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Comment: Re:Not just analytic... (Score 1) 1258

by Sciros (#39824273) Attached to: Analytic Thinking Can Decrease Religious Belief

Knowledge and belief are orthogonal to one another. You can believe and not know (religious people), you can not believe and know (everyone with respect to anthropogenic deities that they do not believe in), you can not believe and not know (this usually involves some nebulous, poorly defined concept of 'god'), etc.

As far as claiming that affirming nonexistence of a god concept is just as invalid a position as affirming its existence, let's first define that god concept. Go with "Thor" or "Set" or "El" and I'd say that you have a much stronger case for nonexistence than existence, seeing as many falsifiable claims have been made regarding these god concepts, and these claims have been falsified.

Comment: Re:I recommend months to a year later (Score 2) 158

by Sciros (#38028066) Attached to: <em>The Elder Scrolls</em> Return With <em>Skyrim</em>

My home PC isn't beastly enough to run Skyrim (barely manages Oblivion), so I've picked it up for my Xbox 360 and will play it to death on there until my PC either dies or I get fed up with it and upgrade it sometime in 2012, at which point Skyrim for PC will be exactly what it ought to be. Even as it is right now, Skyrim on 360 is far and away the most awesome game I've played on this console in a long, long time, and possibly ever.

Comment: Re:I do think about this time to time (Score 1) 515

by Sciros (#37766556) Attached to: Are You Prepared For the Zombie Apocalypse?

Because criminals would never think about getting a gun illegally, right?

Lots of people aren't criminals until they make the mistake of actually using their gun. The "only criminals will have guns" angle only works if the proportion of gun fire that results in injury or homicide which happens to come from people with existing criminal records is so high as to render illegalization negligible.

Comment: Re:Not with our current tools (Score 1) 295

by Sciros (#37481782) Attached to: Game Devs Predict Death of Flash, Installed Games

Dang, someone's a little narrow-minded. You can be proud of being an indie game developer all you want, but until dev houses like Bethesda, Bioware, Team Ico, and the like disappear, you're going to have your work cut out for you trying to match the combination of story, immersion, "resonating with people," and visual fidelity that they are capable of on "locked-down console" _and_ PCs.

Play good console (and PC "installed") games so that you know what to aim for when you're working on your own product. Play just bad ones that you consider "shiny paper-thin and hollow" and you merely hold yourself to lower standards.

Comment: Re:Man-made global famine? (Score 1) 292

by Sciros (#37403058) Attached to: Scientists Plan "Artificial Volcano" Climate Experiment

So what we should be working on is "climate stabilization"! >_>

We are talking about the idea of duplicating the effects of a volcanic eruption so as to "counter" ... warming. Not ocean acidification. Not cooling in some regions vs warming in others (climate change, indeed, is different in different parts of the globe). No. Particulates limiting the amount of sun that reaches the surface leads invariably to cooling.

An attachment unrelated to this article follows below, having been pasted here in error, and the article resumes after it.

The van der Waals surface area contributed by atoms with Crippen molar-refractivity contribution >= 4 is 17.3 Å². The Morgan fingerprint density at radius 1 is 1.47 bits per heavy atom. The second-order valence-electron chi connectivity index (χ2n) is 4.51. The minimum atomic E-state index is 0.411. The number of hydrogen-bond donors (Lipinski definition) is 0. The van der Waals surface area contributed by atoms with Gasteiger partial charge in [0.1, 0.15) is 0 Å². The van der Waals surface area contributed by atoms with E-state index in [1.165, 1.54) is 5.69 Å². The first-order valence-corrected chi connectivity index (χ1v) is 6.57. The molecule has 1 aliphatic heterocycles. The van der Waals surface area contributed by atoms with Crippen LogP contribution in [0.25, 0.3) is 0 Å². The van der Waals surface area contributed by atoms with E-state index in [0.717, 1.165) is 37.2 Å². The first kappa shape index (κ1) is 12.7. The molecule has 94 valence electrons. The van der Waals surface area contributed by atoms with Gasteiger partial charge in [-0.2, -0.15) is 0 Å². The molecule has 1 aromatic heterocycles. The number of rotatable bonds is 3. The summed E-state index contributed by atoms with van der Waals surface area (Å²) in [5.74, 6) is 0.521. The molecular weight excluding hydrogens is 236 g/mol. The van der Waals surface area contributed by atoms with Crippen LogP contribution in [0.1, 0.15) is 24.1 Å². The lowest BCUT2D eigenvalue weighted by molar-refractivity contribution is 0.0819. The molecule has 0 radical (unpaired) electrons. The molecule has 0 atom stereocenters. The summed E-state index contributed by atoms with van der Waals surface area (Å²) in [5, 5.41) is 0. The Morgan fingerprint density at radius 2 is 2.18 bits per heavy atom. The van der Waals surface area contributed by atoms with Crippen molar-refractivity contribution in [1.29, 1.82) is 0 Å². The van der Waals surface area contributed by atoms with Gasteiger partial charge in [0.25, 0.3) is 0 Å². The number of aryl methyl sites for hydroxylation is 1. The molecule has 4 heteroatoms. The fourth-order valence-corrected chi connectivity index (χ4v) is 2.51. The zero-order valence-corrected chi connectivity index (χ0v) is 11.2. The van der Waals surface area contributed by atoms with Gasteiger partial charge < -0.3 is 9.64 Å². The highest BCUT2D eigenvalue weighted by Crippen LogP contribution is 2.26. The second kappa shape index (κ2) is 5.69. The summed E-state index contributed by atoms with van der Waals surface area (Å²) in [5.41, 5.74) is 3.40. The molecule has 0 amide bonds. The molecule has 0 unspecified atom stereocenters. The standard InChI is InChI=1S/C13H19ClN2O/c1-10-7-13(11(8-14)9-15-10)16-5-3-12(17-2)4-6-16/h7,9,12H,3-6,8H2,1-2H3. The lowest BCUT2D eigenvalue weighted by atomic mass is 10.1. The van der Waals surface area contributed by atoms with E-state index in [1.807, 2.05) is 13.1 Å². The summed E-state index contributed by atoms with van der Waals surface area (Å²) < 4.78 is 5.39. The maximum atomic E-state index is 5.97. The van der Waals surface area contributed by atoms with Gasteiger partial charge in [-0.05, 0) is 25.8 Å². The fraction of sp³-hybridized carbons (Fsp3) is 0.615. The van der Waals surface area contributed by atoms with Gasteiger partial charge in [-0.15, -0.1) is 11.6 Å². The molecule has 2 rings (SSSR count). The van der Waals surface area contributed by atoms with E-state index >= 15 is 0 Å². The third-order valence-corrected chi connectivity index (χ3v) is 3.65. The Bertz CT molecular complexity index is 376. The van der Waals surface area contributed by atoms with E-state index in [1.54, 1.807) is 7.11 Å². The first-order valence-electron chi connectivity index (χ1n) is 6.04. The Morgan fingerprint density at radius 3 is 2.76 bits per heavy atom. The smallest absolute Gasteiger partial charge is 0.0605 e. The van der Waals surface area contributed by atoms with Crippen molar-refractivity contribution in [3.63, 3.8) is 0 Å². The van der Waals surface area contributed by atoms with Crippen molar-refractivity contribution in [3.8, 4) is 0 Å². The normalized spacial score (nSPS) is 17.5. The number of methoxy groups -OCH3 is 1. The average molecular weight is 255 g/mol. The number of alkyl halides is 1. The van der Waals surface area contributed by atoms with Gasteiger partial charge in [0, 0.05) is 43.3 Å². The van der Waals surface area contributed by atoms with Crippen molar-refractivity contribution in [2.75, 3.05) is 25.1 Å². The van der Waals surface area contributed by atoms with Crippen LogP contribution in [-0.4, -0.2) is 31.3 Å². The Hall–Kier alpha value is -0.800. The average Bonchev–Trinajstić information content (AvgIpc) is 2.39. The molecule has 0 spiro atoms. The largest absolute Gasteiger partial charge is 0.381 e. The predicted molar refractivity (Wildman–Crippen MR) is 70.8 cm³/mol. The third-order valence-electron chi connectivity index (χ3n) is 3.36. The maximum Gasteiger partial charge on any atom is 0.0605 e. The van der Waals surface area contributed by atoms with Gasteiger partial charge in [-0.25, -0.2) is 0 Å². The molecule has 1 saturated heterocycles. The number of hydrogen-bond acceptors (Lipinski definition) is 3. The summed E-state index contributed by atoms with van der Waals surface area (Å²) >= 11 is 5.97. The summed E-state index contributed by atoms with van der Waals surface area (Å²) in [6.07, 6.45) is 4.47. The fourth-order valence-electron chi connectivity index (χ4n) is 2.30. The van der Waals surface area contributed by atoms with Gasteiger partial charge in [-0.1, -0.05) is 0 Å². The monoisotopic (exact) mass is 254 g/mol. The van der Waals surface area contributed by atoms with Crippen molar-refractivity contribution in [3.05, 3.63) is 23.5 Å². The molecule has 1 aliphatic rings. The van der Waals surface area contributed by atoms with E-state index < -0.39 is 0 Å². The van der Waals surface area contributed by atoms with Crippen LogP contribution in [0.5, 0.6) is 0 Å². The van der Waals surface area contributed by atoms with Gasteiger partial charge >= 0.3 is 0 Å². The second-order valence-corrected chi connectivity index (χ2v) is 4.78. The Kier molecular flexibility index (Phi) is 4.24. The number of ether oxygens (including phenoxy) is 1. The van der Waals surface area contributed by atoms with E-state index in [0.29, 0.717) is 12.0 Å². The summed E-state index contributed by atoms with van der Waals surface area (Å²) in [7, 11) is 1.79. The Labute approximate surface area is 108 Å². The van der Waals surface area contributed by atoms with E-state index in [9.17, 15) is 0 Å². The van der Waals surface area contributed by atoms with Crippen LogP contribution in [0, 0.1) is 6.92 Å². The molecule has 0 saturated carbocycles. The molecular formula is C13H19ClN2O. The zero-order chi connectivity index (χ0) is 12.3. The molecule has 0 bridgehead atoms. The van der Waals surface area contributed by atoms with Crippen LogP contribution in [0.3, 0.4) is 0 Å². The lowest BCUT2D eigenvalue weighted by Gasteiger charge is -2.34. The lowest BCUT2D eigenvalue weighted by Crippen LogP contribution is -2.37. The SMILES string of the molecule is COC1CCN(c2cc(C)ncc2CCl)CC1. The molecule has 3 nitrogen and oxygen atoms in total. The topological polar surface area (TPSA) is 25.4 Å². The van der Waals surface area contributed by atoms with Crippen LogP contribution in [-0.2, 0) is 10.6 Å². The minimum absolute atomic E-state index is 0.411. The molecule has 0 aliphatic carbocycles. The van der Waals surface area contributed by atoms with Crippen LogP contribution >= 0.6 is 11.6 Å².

Comment: Re:5 Over (Score 1) 717

by Sciros (#34891456) Attached to: If I'm the driver, I like to go ...

Not quite. It's not fun to do but if you look into the kinds of vehicles involved in accidents where one has serious injuries and fatalities the other has everyone with barely a bruise, the first thing you will notice is the former will be a light car while the latter is a heavier truck or SUV. The gist of it is this: you only need one vehicle's crumple zones to actually crumple in the collision. You will notice that the heavier vehicle stays close to fully intact while the light car gets its crumple zones (and then some) smashed in. This is due to a number of factors, sometimes even including smaller vehicles having better-designed (i.e. more likely to crumple) crumple zones, what parts of the vehicles actually collide with each other, etc. In any case this is all clearly demonstrated every time you see a collision of a semi with a regular car. (Hardly anything happens to the semi and its driver, and the other car often has fatalities.) Indeed, the other car sustaining greater damage really _does_ mean you are more likely to live because the less damage your car sustains the less chance of anything but an airbag smashing into you.

Comment: Re:An asteroid 100km across? Err , I don't think s (Score 3, Insightful) 121

by Sciros (#32294146) Attached to: Vast Asteroid Crater Found In Timor Sea

The last sentence of that summary has _got_ to be a wording mistake. The impact CRATER in Siberia is 100km across. The impactor was (I just looked it up), "either an eight-kilometer diameter chrondrite asteroid, or a five-kilometer diameter stony asteroid." Indeed, an asteroid 100km across hitting the surface would leave something just a tad bit more noticeable than anything we've got so far, heh. And yes it would do really bad things to life on the planet; you're right on that count.

"Life is a garment we continuously alter, but which never seems to fit." -- David McCord

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